What… you thought that this thing was going to go on forever?
That the fact that there are currently more than 5300 breweries in America and more brands than ever before fighting for attention, wouldn’t be consequential?
Here’s where the drinks business is now, at least according to Nielson, a leading market research that tends to get these things right.
Beer sales which have been flat for the last couple years are slowing and the research firm’s most recent data wasn’t all that encouraging.
According to Nielsen, the volume of beer sold at stores for the three months going into June 17th were 1% lower than for the same period last year and that’s not great.
The Economist sees this slowdown as the result of two conjoining forces, one old and the other relatively new.
As we’ve seen over the last two decades, wine and spirits continue to grow more quickly than beer. Men and women (25-54) are turning to a wider range of drinks, a trend that shows little signs of abating.
The newer problem, and one that we find even more concerning, is that after years of seemingly unstoppable growth, craft beer sales are undeniably slowing. Yes, craft beer sales and volumes are still looking upward, just not as much.
Craft beer volumes grew half as much in 2016 as they did the year before. And for the last three months going into June 17th, craft beer volumes and sales both slowed to 0.7% and 1.5%, respectively.
Bottom line America’s craft beer biz is flattening and if you think this is no big deal, you’re kidding yourself.
So has American craft beer finally reached a saturation point?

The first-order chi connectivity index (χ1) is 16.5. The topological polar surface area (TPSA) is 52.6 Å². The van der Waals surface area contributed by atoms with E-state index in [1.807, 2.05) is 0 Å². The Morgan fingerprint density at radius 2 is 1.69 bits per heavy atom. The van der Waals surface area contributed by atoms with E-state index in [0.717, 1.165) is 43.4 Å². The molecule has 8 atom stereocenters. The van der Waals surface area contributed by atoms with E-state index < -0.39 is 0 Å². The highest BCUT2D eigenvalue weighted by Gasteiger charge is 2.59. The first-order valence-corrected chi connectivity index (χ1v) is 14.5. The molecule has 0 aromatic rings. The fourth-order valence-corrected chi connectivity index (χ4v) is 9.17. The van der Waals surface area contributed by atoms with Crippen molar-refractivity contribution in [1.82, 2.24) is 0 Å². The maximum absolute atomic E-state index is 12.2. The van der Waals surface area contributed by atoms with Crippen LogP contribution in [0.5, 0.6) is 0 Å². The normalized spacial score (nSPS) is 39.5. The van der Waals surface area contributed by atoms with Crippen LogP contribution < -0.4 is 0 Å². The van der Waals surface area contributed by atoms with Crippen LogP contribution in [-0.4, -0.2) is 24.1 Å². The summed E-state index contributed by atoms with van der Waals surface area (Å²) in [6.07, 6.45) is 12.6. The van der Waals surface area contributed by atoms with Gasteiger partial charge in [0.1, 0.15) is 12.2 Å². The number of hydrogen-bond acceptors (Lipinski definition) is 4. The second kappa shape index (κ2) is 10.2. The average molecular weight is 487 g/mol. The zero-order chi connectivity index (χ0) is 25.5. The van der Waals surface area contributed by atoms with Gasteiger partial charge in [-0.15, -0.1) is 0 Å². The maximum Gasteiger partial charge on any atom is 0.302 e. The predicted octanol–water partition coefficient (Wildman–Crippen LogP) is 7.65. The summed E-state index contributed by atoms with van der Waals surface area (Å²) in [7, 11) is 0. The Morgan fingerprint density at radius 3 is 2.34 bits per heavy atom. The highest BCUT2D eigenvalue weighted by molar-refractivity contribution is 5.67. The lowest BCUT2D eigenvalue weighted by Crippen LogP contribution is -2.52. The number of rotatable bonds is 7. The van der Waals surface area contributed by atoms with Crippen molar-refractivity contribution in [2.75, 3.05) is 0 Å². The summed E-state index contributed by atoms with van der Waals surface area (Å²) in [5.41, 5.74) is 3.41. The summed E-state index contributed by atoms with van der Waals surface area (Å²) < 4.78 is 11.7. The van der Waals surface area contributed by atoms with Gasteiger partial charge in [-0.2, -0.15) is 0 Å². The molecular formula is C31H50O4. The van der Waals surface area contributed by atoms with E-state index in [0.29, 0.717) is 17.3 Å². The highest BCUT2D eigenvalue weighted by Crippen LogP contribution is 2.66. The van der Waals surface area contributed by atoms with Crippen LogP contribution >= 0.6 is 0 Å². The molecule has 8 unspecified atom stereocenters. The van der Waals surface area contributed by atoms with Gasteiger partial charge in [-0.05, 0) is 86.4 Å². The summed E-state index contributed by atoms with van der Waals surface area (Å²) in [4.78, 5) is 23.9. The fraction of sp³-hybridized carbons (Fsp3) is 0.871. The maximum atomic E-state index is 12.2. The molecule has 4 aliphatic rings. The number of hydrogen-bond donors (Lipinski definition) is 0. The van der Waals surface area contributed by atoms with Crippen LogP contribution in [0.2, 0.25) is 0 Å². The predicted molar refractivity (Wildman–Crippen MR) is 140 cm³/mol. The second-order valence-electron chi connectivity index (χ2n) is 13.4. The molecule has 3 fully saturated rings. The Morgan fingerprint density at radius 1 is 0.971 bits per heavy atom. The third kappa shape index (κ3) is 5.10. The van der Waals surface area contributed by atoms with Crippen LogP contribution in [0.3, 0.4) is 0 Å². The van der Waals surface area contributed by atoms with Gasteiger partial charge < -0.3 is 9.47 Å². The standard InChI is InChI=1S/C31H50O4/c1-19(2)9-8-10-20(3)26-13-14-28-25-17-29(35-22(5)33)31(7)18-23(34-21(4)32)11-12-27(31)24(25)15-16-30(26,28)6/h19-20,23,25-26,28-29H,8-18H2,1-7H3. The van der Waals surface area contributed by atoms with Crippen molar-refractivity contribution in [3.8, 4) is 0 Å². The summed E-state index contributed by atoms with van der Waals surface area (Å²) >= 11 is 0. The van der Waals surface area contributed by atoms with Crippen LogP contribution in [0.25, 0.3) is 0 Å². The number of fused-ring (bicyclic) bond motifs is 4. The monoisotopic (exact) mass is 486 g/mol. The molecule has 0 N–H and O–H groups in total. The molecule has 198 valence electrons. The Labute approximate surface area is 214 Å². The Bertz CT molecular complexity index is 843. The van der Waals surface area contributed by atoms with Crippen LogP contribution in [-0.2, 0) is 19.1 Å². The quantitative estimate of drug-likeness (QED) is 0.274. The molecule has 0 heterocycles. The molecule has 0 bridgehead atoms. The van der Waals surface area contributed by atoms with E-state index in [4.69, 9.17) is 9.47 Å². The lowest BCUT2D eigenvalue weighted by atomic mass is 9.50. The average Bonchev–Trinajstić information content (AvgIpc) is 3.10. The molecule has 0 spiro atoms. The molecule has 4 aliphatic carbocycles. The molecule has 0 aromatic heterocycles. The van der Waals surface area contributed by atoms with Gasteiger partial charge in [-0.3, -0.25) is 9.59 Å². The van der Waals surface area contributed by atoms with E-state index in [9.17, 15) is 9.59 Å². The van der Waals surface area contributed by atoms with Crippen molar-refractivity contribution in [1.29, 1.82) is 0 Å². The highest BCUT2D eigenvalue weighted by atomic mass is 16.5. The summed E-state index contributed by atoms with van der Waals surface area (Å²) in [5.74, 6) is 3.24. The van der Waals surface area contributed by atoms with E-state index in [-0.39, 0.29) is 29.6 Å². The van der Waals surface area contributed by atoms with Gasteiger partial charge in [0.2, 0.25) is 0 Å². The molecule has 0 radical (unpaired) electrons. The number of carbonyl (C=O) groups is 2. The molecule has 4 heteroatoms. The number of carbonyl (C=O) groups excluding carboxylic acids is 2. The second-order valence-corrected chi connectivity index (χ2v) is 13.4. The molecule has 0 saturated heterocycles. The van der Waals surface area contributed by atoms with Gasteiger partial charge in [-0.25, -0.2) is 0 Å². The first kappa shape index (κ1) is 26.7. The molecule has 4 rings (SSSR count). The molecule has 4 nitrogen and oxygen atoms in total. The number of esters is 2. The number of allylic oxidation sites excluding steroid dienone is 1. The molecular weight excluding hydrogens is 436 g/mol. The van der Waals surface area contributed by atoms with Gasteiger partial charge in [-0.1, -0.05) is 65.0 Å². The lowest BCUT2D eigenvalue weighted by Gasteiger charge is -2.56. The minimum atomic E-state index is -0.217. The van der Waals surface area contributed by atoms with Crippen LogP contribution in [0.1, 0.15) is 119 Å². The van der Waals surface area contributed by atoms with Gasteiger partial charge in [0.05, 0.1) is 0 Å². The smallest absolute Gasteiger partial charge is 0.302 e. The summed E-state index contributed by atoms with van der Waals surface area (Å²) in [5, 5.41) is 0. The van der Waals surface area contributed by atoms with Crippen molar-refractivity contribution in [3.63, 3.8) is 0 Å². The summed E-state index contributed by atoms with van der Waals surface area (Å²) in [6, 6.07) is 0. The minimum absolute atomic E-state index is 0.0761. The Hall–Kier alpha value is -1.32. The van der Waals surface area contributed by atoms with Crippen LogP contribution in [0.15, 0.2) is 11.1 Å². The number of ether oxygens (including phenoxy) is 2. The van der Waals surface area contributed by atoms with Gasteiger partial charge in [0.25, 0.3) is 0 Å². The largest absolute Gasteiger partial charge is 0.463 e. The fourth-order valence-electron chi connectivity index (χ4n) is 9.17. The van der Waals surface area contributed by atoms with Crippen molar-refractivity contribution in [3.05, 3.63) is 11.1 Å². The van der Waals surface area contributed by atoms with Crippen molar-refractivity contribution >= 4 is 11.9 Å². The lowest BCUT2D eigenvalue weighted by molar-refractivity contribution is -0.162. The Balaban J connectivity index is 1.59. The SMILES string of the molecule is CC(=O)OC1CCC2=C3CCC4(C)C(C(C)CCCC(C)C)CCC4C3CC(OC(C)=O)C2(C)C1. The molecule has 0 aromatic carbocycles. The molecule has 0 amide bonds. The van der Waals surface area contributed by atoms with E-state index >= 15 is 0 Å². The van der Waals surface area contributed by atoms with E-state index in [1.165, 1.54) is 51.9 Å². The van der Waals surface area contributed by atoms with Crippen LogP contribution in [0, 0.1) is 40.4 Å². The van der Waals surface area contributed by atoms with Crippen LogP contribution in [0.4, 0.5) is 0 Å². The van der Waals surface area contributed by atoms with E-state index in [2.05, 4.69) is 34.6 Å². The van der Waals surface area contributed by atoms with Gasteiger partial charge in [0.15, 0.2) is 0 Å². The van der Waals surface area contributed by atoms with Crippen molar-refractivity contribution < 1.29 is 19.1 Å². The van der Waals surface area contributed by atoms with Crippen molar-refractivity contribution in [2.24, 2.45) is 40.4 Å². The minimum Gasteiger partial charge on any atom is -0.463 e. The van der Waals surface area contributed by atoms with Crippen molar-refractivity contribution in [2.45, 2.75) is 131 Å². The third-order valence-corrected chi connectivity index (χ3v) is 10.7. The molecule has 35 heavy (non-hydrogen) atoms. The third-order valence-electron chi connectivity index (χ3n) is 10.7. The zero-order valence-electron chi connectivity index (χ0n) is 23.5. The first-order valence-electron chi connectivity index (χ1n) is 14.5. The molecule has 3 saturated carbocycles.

We think it might have, especially for those breweries dependent on a wide distribution model and tethered to increasingly overwhelmed wholesalers. There’s only so much shelf space and tap lines and only so many craft beer consumers…eventually these factors have to catch up with one another.
There’s also the problem of craft beer consumers progressively forgoing brand allegiances and intoxicated with the latest ‘new shiny thing.’
It’s harder than ever for brewers and their distributors to establish lasting brands – names with the legs that sell for a prolonged period. New beers are increasingly fighting for limited shelf space and a new brand needs to deliver almost immediately at retail or it’s over.
And yes, Big Beer’s strategy of acquiring craft beer properties and marketing them under their massive umbrella play a part in this slowdown we’re seeing.
Global beer companies like AB InBev have impressive scale and almost unlimited economic resources. They’ve the power to offer pricing and incentives that smaller brewers looking to establish themselves are simply are incapable of. And it’s no surprise that their brands are increasingly dominating retail shelves and tap-lines…
Hey, we don’t mean to be a buzzkill but if Nielson’s data is indicative of where craft beer is heading there’s reason to be concerned.
Because, as we’ve noted before, ‘anything that can’t go on forever’…won’t.